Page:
Comment Re:Plastic is lower density than water (Score 1) 48

Yeah. And I bet those stupid physical oceanographers don't realize that temperature and salinity gradients in the ocean are continuous either.

I mean it stands to reason. If you had a bathtub half full of cold fresh water and half full of warm salty water, pretty soon you'd end up with a tub full of warm brackish water, right? So the oceans must be the same. Contrariwise, the water in a bathtub has to drain clockwise in the northern hemisphere.

Comment Re: Louisiana is one big sinkhole (Score 2) 301

Well, with a carbon tax the government would set the taxation rate, and it would be like any other tax... and that's the problem with carbon taxes: regulatory capture. In the US people who pay a lot of taxes have outsized influence on tax policy.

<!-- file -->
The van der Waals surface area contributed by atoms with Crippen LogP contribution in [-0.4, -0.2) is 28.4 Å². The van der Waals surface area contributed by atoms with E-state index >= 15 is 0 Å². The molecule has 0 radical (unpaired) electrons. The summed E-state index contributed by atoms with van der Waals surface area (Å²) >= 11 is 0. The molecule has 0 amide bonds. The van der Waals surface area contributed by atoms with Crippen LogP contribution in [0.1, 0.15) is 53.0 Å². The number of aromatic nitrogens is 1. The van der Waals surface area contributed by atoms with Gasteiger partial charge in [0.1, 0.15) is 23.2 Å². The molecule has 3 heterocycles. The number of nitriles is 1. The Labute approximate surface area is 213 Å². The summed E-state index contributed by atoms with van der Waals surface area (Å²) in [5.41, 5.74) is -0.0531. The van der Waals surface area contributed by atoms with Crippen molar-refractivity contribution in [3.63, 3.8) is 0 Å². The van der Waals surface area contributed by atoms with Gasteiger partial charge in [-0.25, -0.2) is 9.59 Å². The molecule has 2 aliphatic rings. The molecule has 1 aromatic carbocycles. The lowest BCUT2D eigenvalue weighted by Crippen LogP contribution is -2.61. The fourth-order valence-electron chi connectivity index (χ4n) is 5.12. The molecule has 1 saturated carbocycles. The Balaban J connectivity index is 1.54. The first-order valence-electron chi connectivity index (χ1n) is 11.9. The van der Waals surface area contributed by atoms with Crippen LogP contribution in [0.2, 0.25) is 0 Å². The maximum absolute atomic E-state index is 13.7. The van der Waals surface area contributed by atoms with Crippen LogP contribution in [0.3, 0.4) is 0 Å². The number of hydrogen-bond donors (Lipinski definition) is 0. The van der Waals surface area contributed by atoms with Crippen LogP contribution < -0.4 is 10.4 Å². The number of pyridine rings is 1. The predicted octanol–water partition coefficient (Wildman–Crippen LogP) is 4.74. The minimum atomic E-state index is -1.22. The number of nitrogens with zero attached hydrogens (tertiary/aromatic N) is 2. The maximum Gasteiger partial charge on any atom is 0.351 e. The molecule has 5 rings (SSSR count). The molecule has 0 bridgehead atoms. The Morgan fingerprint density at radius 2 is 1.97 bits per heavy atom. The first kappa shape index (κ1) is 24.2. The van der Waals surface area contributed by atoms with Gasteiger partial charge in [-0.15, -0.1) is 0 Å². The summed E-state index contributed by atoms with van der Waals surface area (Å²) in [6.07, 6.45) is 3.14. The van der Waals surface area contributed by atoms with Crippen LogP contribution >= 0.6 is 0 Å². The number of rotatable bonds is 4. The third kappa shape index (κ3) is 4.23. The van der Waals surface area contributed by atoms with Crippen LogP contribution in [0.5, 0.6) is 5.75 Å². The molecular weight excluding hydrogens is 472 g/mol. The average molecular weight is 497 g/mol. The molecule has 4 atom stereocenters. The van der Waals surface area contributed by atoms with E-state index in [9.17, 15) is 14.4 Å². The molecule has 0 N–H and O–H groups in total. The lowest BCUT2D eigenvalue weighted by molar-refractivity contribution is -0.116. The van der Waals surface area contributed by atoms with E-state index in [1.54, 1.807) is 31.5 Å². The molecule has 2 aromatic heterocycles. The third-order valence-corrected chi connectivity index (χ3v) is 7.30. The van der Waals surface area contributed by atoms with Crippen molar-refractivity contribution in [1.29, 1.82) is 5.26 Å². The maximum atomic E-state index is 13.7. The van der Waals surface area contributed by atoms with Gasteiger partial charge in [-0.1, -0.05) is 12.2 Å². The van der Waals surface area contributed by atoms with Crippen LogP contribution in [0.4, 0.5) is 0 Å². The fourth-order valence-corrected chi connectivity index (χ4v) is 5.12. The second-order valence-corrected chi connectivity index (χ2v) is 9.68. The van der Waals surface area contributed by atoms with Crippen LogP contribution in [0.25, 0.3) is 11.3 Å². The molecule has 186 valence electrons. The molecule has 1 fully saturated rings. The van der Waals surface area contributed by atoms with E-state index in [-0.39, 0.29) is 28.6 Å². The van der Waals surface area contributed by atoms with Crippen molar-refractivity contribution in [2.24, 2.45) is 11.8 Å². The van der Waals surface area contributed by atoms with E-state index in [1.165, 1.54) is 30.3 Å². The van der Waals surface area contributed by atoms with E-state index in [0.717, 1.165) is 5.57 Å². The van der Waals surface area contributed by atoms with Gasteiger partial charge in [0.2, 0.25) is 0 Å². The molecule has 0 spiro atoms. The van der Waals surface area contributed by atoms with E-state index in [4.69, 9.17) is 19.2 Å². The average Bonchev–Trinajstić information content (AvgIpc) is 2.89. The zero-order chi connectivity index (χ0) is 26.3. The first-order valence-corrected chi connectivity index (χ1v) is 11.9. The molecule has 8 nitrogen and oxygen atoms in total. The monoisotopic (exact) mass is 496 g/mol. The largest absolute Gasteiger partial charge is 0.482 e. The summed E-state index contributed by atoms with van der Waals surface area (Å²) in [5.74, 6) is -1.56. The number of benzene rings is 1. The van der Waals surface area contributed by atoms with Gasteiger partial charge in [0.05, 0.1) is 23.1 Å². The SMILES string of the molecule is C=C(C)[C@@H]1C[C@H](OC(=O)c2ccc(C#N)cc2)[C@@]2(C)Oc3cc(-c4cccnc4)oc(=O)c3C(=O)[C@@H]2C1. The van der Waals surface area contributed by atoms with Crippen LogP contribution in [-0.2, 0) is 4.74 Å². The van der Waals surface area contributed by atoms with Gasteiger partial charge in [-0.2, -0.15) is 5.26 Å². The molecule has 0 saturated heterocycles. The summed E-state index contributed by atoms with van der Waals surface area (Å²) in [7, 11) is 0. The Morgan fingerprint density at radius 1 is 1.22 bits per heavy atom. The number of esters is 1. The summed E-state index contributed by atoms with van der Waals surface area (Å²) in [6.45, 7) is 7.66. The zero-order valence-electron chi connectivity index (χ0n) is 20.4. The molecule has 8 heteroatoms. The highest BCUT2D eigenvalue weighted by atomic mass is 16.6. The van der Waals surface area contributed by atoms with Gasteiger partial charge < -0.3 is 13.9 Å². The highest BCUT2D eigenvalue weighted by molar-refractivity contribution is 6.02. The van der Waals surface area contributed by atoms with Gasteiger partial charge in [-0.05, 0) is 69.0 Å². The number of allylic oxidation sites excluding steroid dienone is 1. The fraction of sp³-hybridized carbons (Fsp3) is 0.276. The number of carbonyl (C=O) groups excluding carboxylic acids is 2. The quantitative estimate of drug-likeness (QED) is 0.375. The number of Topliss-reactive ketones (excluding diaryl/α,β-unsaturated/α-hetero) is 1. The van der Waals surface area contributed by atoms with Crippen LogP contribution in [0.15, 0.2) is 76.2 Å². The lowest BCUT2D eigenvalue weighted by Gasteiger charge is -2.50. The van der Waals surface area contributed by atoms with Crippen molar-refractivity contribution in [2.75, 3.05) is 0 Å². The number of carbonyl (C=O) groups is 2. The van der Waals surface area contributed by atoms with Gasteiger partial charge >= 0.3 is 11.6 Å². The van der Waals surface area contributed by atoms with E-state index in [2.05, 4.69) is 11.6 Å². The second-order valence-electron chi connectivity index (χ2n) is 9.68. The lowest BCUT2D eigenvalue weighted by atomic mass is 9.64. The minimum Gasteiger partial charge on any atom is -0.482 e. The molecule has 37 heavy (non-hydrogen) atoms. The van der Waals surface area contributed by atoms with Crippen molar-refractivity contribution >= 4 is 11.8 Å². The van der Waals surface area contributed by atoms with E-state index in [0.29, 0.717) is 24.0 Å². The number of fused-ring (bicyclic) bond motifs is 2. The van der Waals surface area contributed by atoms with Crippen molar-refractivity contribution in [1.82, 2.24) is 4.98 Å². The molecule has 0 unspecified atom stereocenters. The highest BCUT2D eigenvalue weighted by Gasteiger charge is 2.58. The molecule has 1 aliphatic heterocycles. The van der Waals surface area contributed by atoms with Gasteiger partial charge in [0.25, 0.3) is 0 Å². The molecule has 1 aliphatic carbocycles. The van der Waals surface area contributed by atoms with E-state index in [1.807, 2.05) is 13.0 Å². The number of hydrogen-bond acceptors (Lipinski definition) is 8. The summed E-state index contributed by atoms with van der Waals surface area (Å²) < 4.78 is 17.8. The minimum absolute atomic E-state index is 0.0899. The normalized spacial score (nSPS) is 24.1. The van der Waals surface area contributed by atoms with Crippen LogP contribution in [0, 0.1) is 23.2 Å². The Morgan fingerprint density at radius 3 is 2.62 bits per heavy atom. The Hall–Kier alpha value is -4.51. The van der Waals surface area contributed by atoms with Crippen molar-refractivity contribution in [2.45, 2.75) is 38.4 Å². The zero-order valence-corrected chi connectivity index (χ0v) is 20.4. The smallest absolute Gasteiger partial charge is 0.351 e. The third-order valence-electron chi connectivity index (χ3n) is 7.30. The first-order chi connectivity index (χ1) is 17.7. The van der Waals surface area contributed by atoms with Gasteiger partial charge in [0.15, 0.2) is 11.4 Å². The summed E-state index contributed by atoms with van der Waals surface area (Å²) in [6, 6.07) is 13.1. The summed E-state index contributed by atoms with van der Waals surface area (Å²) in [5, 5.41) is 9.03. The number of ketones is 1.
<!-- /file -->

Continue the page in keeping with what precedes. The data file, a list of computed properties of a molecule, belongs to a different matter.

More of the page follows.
This is why some environmentalists prefer cap and trade. In that system the government sets limits based on overall carbon emission goals. You'd first try to meet those caps by developing emission reduction technology, and if you reduced more than necessary you could sell the credit for the extra reduction to someone who was having trouble meeting their cap at a price mutually agreed upon without regulatory oversight. In other words the market would determine carbon credit trading prices.

The economic advantage of this system over carbon taxation is that it is more flexible. Imagine that an overall reduction of, say, 50% in CO2 emissions is technologically feasible, but that doesn't mean every industry can feasibly achieve 50%. Under cap and trade if the airlines have trouble meeting their cap they could buy credits from the industries that can find ways that will save more than 50%.